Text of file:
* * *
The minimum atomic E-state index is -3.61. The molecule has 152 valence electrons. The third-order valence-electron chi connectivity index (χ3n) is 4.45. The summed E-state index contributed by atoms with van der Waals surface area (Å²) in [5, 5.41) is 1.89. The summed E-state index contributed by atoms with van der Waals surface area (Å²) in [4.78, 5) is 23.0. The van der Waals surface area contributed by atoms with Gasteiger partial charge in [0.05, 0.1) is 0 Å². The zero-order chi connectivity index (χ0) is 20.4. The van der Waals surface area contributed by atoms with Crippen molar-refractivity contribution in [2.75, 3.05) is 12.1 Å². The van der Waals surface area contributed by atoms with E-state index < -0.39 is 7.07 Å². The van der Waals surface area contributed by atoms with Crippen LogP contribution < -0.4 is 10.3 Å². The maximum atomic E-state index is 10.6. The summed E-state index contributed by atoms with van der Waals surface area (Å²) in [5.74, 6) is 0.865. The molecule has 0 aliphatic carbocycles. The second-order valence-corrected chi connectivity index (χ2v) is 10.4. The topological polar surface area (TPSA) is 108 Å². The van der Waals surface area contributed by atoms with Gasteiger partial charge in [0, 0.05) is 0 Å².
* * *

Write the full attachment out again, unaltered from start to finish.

The minimum atomic E-state index is -3.61. The molecule has 152 valence electrons. The third-order valence-electron chi connectivity index (χ3n) is 4.45. The summed E-state index contributed by atoms with van der Waals surface area (Å²) in [5, 5.41) is 1.89. The summed E-state index contributed by atoms with van der Waals surface area (Å²) in [4.78, 5) is 23.0. The van der Waals surface area contributed by atoms with Gasteiger partial charge in [0.05, 0.1) is 0 Å². The zero-order chi connectivity index (χ0) is 20.4. The van der Waals surface area contributed by atoms with Crippen molar-refractivity contribution in [2.75, 3.05) is 12.1 Å². The van der Waals surface area contributed by atoms with E-state index < -0.39 is 7.07 Å². The van der Waals surface area contributed by atoms with Crippen LogP contribution < -0.4 is 10.3 Å². The maximum atomic E-state index is 10.6. The summed E-state index contributed by atoms with van der Waals surface area (Å²) in [5.74, 6) is 0.865. The molecule has 0 aliphatic carbocycles. The second-order valence-corrected chi connectivity index (χ2v) is 10.4. The topological polar surface area (TPSA) is 108 Å². The van der Waals surface area contributed by atoms with Gasteiger partial charge in [0, 0.05) is 0 Å².